The official website of Mohammed Ansar
As a society, we are forced to acknowledge that charities and voluntary and community organisations need to professionalise – they simply have to, as part of that move, engage in BS (I wont say it), to build capacity and improve delivery. To survive.
However, some organisational changes are a misstep. New coke, or Classic Coke; the Nokia N-Gage or Gerald Ratner deciding to do some impromptu marketing. Some changes we end up regretting, quite seriously. The focus of the Poppy Appeal appeal has shifted in recent years to include an active and current supporting role in what can arguably termed illegal wars of aggression; it no longer solely serves veterans and families from the two World Wars. Regardless of our personal view or religious disposition, we certainly have a responsibility to recognise the real facts surrounding the allocation of funds raised on behalf of an organisation such as the Royal British Foreign Legion – for example £50m expenditure on supporting personnel in theatres of conflict today. Yes, one might just consider this to be politically or philosophically controversial.
As a parent and school governor, I was a little taken aback after receiving a letter this week from our local primary school. Parents were ‘informed’ that their children will be going, during school time, class-by-class to directly market and fund-raise on behalf of the Royal British Legion. Aside from whether parents should have been asked permission and perhaps also aside from whether publicly funded school time should be used to fund-raise and market for such causes; the letter let slip about my greatest fear. Poppy Fascism.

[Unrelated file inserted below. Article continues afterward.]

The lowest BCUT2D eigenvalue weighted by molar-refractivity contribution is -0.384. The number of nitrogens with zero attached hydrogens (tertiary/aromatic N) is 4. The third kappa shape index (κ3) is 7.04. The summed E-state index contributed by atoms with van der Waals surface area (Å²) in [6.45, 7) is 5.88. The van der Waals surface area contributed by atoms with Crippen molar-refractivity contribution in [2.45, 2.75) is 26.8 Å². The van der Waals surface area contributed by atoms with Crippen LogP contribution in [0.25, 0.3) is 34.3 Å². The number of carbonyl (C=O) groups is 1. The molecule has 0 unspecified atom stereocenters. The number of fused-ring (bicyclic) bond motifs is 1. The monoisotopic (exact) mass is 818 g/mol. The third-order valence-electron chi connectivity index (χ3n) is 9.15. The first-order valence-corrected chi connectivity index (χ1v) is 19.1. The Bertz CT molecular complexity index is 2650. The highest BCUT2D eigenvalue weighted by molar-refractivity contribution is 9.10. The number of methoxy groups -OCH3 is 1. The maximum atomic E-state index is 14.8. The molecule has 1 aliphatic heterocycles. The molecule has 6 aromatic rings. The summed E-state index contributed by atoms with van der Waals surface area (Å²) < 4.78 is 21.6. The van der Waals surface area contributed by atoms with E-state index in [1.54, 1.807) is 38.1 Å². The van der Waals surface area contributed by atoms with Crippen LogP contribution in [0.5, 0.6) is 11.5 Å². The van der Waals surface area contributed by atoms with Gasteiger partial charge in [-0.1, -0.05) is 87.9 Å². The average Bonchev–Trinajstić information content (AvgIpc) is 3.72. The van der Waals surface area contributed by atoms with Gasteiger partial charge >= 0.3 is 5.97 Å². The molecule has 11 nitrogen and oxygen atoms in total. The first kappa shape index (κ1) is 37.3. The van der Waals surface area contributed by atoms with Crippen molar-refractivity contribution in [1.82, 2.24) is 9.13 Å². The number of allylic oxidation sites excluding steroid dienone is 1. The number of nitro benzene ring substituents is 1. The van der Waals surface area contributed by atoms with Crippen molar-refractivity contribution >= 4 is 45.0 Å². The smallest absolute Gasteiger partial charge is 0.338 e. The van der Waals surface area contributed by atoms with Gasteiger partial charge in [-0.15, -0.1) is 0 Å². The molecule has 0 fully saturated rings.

When a headteacher writes that by ‘wearing their own poppy’ children can more easily relate to the significance of this important event, clearly something is not right. It’s probably safe to assume in any event that he meant a red poppy, not a white one. Since when are children a homogeneous group, and since when are we as adults – or are we merely trying to create one? The idea that only by the wearing of a poppy we can relate and understand the importance of global conflicts is puerile, narrow and so intellectually vapid that it does a disservice to those who lost their lives, those who are suffering today and the discourse that needs to occur on the issues.
Neither am I against the troops, nor am I a pacifist. Platitudes about my late-grandfather’s service in WWII and a glowing recollection of Brasso-ing medals shouldn’t need stating. But there again, this is 2011. And in 2011, a Muslim needs to tread very carefully indeed when publicly commenting on anything relating to the support infrastructure for British troops. So often today, the crystal clarity and moral fortissimo of the Muslim voice is stifled with subservience, indignation and apology. The new house negros.
However, let’s be clear. WWII was a very different conflict to modern wars of aggression and the fourth generational warfare which has recently been waged in theatres such as Iraq and Afghanistan. The spectre of 1 million dead and 4 million displaced, Abu Ghraib, war crimes and the total destruction of Fallujah (the City of A Thousand Mosques) are presumably not going to be argued en par with defending our nation from Nazi totalitarianism.